Newshounds of the hinterland
Among the Kol adivasis of Manikpur village, about 32 kms from the district of Chitrakoot in Uttar Pradesh, 45-year-old Shanti is a dreaded, yet revered figure. Not for her imposing frame and demeanour, nor for her gruff voice. It's her reputation as a feisty investigative reporter that has made all the difference. “I had never thought I would be a journalist. Now, even my five-year-old granddaughter wants to become one,” beams Shanti, one of the eight gutsy women journalists who write for, edit, produce and distribute Khabar Lahariya, Chitrakoot's local fortnightly newspaper. Currently, the five-year-old Bundeli newspaper has a print run of about 2,800 in the 250 villages of Chitrakoot and Banda.
“The idea is to give space to local issues in our own language. Even villagers are interested in news,” says Khabar Lahariya editor Mira. For Mira and her neo-literate, predominantly Dalit team, a typical day starts as early as 4 am, when they wrap up their household chores and set out into the hinterland in search of news. “I travel around 100-150 kms from home to the office in Chitrakoot, and even more when I have to go for reporting,” says Mira, 35, who stays with her husband and five daughters in Mau village.
Sitting in the office of Nirantar — the Delhi-based NGO that has been instrumental in setting-up the newspaper project — the scribes recall how their newspaper has made a huge impact in the lives of the local population. “Two years back, we wrote about the rape of a woman in a neighbouring village. The police was bribed and refused to register a complaint. Due to our reports, the authorities have now been pressurised into hearing her case,” says Mira.
As the Khabar Lahariya team shares their experiences with Sunday HT, more such stories surface. From the corrupt officials who had been siphoning off funds under the Indira Awaas Yojna in Ranipur, to the Grameen bank in Markundi village, the paper has been instrumental in bringing forth grievances and taking the officials to task, especially those involving women and oppressed classes. Aided by simple illustrations by 42-year-old Mithilesh, the paper is also popular among those who can’t read, but understand visuals.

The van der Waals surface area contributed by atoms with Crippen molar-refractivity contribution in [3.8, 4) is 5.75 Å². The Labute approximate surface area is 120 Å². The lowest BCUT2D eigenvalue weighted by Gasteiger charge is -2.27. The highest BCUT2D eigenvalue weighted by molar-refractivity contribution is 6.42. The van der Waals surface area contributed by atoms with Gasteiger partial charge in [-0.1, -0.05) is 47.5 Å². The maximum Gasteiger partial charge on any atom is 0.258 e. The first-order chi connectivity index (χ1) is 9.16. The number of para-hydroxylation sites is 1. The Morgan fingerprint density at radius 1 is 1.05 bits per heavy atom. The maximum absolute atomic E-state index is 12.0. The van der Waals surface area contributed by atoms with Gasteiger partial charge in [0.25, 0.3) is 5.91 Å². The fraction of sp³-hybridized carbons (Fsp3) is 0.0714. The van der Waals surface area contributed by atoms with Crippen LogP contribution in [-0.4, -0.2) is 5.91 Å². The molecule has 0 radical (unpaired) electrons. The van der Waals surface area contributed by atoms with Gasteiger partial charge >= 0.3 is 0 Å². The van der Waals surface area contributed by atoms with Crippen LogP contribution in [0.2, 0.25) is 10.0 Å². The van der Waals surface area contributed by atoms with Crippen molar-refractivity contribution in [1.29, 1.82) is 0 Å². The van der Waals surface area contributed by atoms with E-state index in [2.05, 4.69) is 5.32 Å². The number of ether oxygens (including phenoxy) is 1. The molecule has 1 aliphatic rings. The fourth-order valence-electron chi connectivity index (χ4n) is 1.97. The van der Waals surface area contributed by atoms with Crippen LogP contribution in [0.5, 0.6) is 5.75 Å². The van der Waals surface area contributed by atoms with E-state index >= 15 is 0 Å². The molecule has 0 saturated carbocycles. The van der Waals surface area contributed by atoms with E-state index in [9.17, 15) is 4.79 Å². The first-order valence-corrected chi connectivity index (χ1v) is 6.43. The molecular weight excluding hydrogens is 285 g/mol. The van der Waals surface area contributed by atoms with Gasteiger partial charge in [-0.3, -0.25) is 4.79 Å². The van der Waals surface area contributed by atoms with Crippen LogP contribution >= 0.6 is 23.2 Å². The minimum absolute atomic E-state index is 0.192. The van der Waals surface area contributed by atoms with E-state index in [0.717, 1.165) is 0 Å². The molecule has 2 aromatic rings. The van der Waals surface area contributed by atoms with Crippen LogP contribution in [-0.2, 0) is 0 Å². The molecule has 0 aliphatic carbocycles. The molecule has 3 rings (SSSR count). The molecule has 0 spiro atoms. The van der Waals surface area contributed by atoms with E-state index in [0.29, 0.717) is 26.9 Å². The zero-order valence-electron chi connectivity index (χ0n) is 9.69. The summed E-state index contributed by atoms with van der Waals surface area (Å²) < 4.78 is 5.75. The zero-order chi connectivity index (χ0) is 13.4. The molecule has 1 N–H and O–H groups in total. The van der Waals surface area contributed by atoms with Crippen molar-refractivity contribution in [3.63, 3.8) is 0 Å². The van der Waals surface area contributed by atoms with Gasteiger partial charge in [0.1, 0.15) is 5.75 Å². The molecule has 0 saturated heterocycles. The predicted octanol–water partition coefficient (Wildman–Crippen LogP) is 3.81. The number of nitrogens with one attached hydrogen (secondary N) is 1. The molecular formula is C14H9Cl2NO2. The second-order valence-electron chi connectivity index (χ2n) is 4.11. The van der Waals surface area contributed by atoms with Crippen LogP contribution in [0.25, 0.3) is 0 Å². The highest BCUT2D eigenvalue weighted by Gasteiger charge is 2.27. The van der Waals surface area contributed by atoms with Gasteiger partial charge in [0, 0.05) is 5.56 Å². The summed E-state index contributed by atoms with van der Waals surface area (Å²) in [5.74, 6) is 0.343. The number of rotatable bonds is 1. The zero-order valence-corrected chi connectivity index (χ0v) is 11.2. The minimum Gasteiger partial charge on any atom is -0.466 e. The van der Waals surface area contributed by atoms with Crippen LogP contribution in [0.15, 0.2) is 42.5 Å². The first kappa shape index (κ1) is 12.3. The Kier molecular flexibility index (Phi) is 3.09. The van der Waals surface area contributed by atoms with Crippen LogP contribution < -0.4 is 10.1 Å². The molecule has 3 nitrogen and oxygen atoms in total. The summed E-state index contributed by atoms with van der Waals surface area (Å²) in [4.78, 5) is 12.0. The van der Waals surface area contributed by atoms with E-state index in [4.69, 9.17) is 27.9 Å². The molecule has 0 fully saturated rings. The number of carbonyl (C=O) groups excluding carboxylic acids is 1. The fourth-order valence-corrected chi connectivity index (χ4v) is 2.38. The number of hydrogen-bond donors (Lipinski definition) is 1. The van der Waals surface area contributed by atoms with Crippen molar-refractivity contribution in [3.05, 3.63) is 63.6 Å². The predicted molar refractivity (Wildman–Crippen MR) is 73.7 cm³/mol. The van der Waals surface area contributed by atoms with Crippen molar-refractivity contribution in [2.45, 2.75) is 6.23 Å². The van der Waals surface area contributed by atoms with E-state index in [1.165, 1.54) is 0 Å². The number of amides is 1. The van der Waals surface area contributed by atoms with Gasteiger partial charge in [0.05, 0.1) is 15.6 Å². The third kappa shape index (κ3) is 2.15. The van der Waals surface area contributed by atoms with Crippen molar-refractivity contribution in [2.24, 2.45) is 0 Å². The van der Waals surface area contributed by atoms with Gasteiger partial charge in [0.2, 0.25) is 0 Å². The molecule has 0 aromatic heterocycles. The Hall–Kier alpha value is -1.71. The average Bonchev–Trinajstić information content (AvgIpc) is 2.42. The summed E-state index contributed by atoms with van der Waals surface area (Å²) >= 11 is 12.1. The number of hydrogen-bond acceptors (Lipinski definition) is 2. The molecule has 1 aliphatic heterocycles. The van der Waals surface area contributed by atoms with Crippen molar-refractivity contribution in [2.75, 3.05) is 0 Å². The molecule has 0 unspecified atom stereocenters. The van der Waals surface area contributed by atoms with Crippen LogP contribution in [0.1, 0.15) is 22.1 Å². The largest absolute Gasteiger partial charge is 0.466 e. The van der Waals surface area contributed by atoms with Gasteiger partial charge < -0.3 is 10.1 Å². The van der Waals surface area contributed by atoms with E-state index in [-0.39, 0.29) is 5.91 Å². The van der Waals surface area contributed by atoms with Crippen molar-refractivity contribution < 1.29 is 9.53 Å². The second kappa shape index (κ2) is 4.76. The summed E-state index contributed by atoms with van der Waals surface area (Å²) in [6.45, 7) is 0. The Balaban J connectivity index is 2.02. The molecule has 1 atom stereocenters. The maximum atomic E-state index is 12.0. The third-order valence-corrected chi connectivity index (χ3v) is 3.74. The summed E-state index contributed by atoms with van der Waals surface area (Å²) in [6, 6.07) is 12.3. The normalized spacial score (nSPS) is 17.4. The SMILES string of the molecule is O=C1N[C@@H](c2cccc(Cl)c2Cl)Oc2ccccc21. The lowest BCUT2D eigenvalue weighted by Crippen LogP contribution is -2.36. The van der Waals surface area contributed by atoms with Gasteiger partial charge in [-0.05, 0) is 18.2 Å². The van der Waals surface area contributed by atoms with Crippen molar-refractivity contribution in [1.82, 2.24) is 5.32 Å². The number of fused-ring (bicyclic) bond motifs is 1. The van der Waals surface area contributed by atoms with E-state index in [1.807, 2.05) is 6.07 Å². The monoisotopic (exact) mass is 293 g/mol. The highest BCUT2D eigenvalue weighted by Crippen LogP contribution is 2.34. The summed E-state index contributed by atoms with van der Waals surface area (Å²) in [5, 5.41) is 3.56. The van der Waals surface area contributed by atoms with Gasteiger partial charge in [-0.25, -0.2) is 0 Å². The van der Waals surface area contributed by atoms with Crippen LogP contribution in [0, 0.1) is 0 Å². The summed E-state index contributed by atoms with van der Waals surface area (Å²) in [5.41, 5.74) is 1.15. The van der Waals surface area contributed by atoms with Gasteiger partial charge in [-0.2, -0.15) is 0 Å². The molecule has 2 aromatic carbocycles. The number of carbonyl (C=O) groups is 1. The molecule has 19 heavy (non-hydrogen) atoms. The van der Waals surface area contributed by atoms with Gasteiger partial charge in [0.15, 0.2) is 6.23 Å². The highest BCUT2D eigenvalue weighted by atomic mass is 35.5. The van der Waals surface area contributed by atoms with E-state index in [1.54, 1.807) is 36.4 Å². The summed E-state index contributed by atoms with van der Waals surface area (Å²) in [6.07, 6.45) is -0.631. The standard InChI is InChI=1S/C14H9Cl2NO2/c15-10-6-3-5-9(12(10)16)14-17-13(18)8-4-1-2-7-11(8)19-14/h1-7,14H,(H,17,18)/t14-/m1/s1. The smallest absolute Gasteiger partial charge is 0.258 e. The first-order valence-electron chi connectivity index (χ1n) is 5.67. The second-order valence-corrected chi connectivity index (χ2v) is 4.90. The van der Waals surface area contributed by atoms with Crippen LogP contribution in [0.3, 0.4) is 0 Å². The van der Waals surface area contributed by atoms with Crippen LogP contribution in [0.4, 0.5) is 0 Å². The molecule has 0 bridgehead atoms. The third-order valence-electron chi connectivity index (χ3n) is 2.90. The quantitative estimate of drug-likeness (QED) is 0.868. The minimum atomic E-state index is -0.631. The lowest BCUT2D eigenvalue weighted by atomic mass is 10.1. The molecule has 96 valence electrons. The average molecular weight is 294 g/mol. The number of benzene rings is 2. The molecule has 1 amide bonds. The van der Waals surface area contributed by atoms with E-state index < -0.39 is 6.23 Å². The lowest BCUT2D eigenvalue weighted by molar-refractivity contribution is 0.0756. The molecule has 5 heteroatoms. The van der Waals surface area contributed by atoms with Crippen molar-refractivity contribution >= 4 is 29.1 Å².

Now, villagers have started coming to them with news, sending letters and calling up to relate their problems. “We take care that all sides are represented and the reports are balanced. Even mainstream newspapers like Amar Ujala have been picking up our stories,” says Shanti. In 2003, the team was awarded the Chameli Devi Jain award for outstanding media persons.
But the fame hasn’t come easy. Threats and intimidation, besides social pressures and gender discrimination, Khabar Lahariya has seen it all. “Officials would send us back, even ask us to come to their homes and try to take advantage. Even the bigger reporters refused to help us,” says Kavita, who now runs the edition from Banda district. The 28-year-old senior correspondent, who’s now pursuing her Masters in Political Science says, “I always wanted to study, but my family was against it. As for journalism, I was told that patrakar bahut khatarnaak hote hain.” 22-year-old Meera Devi, the youngest reporter, has a similar story. “My husband doesn’t like that I go out, and stay overnight for field work,” she says. Five years down the line, they have learnt to overcome their adversaries, including the likes of dreaded local dacoits. In fact, Shanti is a regular reporter to areas where “many are scared to even set foot.”
But running the paper is still an uphill task. “The greatest challenge is understanding political events and analysing news,” says Mira. “We want to turn it into a daily. But village women still can't handle field work. Somehow it's eight of us who have kept it going.”